Most sports ban anabolic steroids and other performance-enhancing drug use. 

But professional athletes are not the only ones who abuse anabolic steroids. Some people use them illegally to enhance their athletic performance or physical appearance. Athletes and bodybuilders might use steroids for a competitive advantage, even in high schools; other people may just want to look more muscular. 

A recent study showed that approximately 3 to 4 million Americans have used anabolic steroids at some point (nearly all of them men). About 20% of teenagers have also admitted to using anabolic steroids. Unfortunately, anabolic steroid abuse can have long-lasting consequences: nearly 1 million American men have become dependent on anabolic steroids, requiring higher and higher doses (Pope, 2017). 

According to the National Institute on Drug Abuse (NIDA), people abuse anabolic steroids in three common ways (NIDA, 2018):

  • Stacking: People take multiple types of steroids simultaneously, possibly mixing oral and injectable versions; some believe this will boost the steroid effects.
  • Cycling: The user takes steroids for a set time (i.e., 6 to 12 weeks), then stops for several weeks before resuming steroid use.
  • Pyramiding: Steroid users start a steroid cycle with a low dose, building to a maximum dose partway through, then tapering off the drugs by the end.
  • Plateauing: Users try to avoid developing a tolerance to the drugs by alternating, overlapping, or substituting one anabolic steroid with another.

No data supports any of these techniques, and there is no evidence that any of these can prevent you from having negative side effects.

Side effects of anabolic steroids

The use of anabolic steroids can have numerous harmful side effects, including (Ganesan, 2021):

  • Severe acne
  • Mood swings and aggression (a.k.a. “roid rage”)
  • Shrinkage of the testicles
  • High blood pressure
  • Enlarged male breasts (gynecomastia)
  • Urinary problems
  • Enlarged prostate
  • Erectile dysfunction
  • Enlargement of the clitoris
  • Menstrual cycle changes
  • Increased red blood cell count
  • Lower levels of “good” cholesterol (HDL) and higher levels of “bad” cholesterol (LDL)
  • Body hair and facial hair growth and deepening of the voice in women; baldness in men
  • Low sperm count
  • Sex drive changes

Risks of anabolic steroids

Many people who take anabolic steroids illegally order them online from overseas pharmacies, which means there’s no way of truly knowing their purity or strength. 

Additionally, using anabolic steroids can lead to a substance abuse disorder, where you have trouble stopping the drugs even if they are causing harm.

Long-term health problems from using anabolic steroids include serious medical conditions like heart disease, kidney problems, liver disease, and blood clots, potentially leading to heart attacks and strokes.

Anabolic steroid withdrawal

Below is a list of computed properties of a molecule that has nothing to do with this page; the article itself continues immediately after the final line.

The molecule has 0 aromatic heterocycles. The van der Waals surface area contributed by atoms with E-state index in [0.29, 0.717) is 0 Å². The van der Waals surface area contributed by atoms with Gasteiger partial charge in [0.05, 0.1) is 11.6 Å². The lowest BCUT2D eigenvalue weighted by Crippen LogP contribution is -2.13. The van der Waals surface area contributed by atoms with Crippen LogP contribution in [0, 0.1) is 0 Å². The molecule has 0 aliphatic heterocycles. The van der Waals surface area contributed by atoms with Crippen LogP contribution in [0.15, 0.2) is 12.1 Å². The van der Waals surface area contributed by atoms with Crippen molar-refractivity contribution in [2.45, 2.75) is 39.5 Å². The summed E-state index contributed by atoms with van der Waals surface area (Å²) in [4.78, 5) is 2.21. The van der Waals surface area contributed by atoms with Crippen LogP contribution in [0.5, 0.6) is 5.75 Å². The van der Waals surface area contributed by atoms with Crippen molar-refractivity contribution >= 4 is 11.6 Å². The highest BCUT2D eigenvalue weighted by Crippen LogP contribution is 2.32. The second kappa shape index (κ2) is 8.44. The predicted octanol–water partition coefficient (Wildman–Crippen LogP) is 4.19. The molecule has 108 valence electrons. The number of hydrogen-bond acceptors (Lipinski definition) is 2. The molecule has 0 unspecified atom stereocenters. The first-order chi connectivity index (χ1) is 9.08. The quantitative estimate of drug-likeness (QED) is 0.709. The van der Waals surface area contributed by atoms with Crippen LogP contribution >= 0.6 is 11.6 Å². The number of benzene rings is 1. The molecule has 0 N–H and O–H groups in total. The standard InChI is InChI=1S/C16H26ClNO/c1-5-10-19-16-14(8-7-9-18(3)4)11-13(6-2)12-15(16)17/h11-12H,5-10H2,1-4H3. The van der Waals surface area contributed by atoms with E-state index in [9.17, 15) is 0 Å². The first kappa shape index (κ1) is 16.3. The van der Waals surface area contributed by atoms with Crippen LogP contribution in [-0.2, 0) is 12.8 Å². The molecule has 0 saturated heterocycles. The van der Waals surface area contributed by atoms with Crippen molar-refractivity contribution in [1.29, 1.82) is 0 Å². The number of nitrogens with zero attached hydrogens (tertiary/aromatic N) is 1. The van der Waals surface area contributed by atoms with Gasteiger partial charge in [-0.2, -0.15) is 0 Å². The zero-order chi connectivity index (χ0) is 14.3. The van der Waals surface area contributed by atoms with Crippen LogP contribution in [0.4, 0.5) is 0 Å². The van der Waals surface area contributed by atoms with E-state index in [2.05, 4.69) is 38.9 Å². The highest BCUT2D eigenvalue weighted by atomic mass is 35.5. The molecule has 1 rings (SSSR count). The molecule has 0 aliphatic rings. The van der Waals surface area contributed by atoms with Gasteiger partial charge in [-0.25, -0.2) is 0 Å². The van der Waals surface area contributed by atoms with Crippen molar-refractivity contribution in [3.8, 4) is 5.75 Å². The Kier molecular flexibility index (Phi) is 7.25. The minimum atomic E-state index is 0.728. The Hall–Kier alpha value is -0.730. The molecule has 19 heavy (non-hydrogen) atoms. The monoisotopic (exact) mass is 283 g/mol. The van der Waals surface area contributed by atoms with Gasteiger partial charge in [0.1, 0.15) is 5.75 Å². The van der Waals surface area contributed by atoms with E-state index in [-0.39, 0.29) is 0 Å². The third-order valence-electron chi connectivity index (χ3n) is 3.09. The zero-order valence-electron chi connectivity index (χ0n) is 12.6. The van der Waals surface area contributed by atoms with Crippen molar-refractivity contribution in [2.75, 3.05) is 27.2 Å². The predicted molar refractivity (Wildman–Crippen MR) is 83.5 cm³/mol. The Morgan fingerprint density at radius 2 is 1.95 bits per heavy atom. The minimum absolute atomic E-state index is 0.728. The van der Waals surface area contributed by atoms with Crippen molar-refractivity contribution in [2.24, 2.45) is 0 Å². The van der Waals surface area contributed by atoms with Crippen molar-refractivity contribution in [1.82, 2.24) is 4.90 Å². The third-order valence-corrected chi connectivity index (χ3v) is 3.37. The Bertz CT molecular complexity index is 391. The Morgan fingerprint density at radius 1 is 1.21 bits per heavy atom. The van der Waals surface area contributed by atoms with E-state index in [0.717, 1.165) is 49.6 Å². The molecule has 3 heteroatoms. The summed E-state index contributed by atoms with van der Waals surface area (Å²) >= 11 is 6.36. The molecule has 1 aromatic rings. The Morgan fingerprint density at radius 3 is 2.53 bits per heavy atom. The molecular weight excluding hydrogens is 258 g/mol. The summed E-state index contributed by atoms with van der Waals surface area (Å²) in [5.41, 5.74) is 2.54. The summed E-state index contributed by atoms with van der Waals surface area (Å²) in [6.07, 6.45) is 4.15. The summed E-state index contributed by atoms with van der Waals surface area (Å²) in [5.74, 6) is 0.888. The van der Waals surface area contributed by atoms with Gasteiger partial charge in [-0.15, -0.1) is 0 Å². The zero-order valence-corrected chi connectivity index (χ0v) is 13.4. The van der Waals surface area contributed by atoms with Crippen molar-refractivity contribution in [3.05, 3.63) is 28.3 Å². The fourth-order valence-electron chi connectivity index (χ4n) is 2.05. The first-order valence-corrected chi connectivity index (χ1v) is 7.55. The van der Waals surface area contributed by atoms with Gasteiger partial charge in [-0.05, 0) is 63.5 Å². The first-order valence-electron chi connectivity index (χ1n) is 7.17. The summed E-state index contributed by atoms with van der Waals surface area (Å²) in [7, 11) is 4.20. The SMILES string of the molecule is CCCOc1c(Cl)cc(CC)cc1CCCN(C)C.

Withdrawal symptoms are also a risk of illegal anabolic steroid use, including depression, fatigue, decreased libido, and sexual dysfunction

Because anabolic steroids can bind to some of the same receptors as testosterone, they can make your body stop producing its own testosterone. If this keeps up long enough, it can cause that pathway to shut down, also called hypogonadism—this can last for weeks to months after stopping the steroids. 

In some people, this withdrawal hypogonadism may lead to the resumption of anabolic steroid use. Others may develop major depression or suicidal thoughts due to withdrawal symptoms (Pope, 2017).

Anabolic steroids vs. testosterone

Testosterone is technically an anabolic steroid since it has muscle-building properties. 

It treats various medical conditions like low testosterone or delayed puberty. However, when people talk about anabolic steroids, they usually mean those used inappropriately or illegally, not those prescribed by a healthcare provider. 

People who use anabolic steroids for non-medical reasons typically take amounts much higher than therapeutic doses. Also, some forms of anabolic steroids, like nandrolone, were created specifically for their performance-enhancing abilities and not to supplement people with low testosterone levels. 

Testosterone requires a prescription from your healthcare provider. So any of those products you see online without a prescription are not usually testosterone.

As you can see, it’s best not to abuse anabolic steroids. Only take them if a medical provider prescribes them and use them as directed.


  1. Ganesan, K., & Rahman, S., & Zito, P. M. (2021). Anabolic steroids. [Updated Nov 29, 2021]. In: StatPearls [Internet]. Retrieved from
  2. National Institute on Drug Abuse (NIDA). (2018). Anabolic steroids drug facts. Retrieved on Jan. 18, 2022 from 
  3. Pope, H. G., Khalsa, J. H., & Bhasin, S. (2017). Body Image Disorders and Abuse of Anabolic-Androgenic Steroids Among Men. JAMA, 317(1), 23–24. doi: 10.1001/jama.2016.17441. Retrieved from